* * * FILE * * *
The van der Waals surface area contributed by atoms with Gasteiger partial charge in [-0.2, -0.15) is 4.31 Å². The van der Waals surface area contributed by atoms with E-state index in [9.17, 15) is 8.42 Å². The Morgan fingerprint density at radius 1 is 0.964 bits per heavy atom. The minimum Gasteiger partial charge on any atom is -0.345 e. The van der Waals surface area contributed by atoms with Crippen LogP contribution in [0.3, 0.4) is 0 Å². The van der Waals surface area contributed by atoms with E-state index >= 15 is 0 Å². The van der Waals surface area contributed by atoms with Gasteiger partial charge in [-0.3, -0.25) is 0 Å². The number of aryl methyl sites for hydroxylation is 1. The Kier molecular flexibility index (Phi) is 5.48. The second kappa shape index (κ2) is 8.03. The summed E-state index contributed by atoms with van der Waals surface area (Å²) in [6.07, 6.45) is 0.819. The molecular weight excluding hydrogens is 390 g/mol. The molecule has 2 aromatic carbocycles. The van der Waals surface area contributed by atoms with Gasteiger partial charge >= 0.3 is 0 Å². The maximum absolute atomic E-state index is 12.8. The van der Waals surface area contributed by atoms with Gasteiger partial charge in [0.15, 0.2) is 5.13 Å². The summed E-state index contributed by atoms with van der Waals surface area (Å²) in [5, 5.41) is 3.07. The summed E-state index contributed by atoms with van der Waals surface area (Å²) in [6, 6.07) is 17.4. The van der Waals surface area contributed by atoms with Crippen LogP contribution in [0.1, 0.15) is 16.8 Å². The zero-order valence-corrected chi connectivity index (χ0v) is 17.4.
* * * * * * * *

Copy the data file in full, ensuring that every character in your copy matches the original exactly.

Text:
The van der Waals surface area contributed by atoms with Gasteiger partial charge in [-0.2, -0.15) is 4.31 Å². The van der Waals surface area contributed by atoms with E-state index in [9.17, 15) is 8.42 Å². The Morgan fingerprint density at radius 1 is 0.964 bits per heavy atom. The minimum Gasteiger partial charge on any atom is -0.345 e. The van der Waals surface area contributed by atoms with Crippen LogP contribution in [0.3, 0.4) is 0 Å². The van der Waals surface area contributed by atoms with E-state index >= 15 is 0 Å². The van der Waals surface area contributed by atoms with Gasteiger partial charge in [-0.3, -0.25) is 0 Å². The number of aryl methyl sites for hydroxylation is 1. The Kier molecular flexibility index (Phi) is 5.48. The second kappa shape index (κ2) is 8.03. The summed E-state index contributed by atoms with van der Waals surface area (Å²) in [6.07, 6.45) is 0.819. The molecular weight excluding hydrogens is 390 g/mol. The molecule has 2 aromatic carbocycles. The van der Waals surface area contributed by atoms with Gasteiger partial charge >= 0.3 is 0 Å². The maximum absolute atomic E-state index is 12.8. The van der Waals surface area contributed by atoms with Gasteiger partial charge in [0.15, 0.2) is 5.13 Å². The summed E-state index contributed by atoms with van der Waals surface area (Å²) in [5, 5.41) is 3.07. The summed E-state index contributed by atoms with van der Waals surface area (Å²) in [6, 6.07) is 17.4. The van der Waals surface area contributed by atoms with Crippen LogP contribution in [0.1, 0.15) is 16.8 Å². The zero-order valence-corrected chi connectivity index (χ0v) is 17.4.